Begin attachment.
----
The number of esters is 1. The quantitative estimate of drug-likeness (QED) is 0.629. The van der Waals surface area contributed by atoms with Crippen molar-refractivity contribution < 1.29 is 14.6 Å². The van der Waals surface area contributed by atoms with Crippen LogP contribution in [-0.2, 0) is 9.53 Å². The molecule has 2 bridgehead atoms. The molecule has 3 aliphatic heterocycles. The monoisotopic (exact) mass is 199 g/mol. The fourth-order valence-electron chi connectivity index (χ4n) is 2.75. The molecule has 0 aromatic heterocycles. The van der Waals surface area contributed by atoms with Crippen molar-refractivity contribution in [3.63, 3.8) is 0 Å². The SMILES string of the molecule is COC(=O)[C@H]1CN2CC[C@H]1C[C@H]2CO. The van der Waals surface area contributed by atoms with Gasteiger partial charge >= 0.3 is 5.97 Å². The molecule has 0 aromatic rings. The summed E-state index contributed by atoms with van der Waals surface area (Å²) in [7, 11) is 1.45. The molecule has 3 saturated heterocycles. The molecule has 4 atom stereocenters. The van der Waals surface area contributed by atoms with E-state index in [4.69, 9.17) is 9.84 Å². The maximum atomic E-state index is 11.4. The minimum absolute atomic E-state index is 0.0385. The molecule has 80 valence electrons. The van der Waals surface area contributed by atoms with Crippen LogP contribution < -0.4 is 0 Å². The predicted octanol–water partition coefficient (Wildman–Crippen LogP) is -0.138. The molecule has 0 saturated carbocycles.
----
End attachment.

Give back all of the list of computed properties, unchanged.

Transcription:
The number of esters is 1. The quantitative estimate of drug-likeness (QED) is 0.629. The van der Waals surface area contributed by atoms with Crippen molar-refractivity contribution < 1.29 is 14.6 Å². The van der Waals surface area contributed by atoms with Crippen LogP contribution in [-0.2, 0) is 9.53 Å². The molecule has 2 bridgehead atoms. The molecule has 3 aliphatic heterocycles. The monoisotopic (exact) mass is 199 g/mol. The fourth-order valence-electron chi connectivity index (χ4n) is 2.75. The molecule has 0 aromatic heterocycles. The van der Waals surface area contributed by atoms with Crippen molar-refractivity contribution in [3.63, 3.8) is 0 Å². The SMILES string of the molecule is COC(=O)[C@H]1CN2CC[C@H]1C[C@H]2CO. The van der Waals surface area contributed by atoms with Gasteiger partial charge >= 0.3 is 5.97 Å². The molecule has 0 aromatic rings. The summed E-state index contributed by atoms with van der Waals surface area (Å²) in [7, 11) is 1.45. The molecule has 3 saturated heterocycles. The molecule has 4 atom stereocenters. The van der Waals surface area contributed by atoms with E-state index in [4.69, 9.17) is 9.84 Å². The maximum atomic E-state index is 11.4. The minimum absolute atomic E-state index is 0.0385. The molecule has 80 valence electrons. The van der Waals surface area contributed by atoms with Crippen LogP contribution < -0.4 is 0 Å². The predicted octanol–water partition coefficient (Wildman–Crippen LogP) is -0.138. The molecule has 0 saturated carbocycles.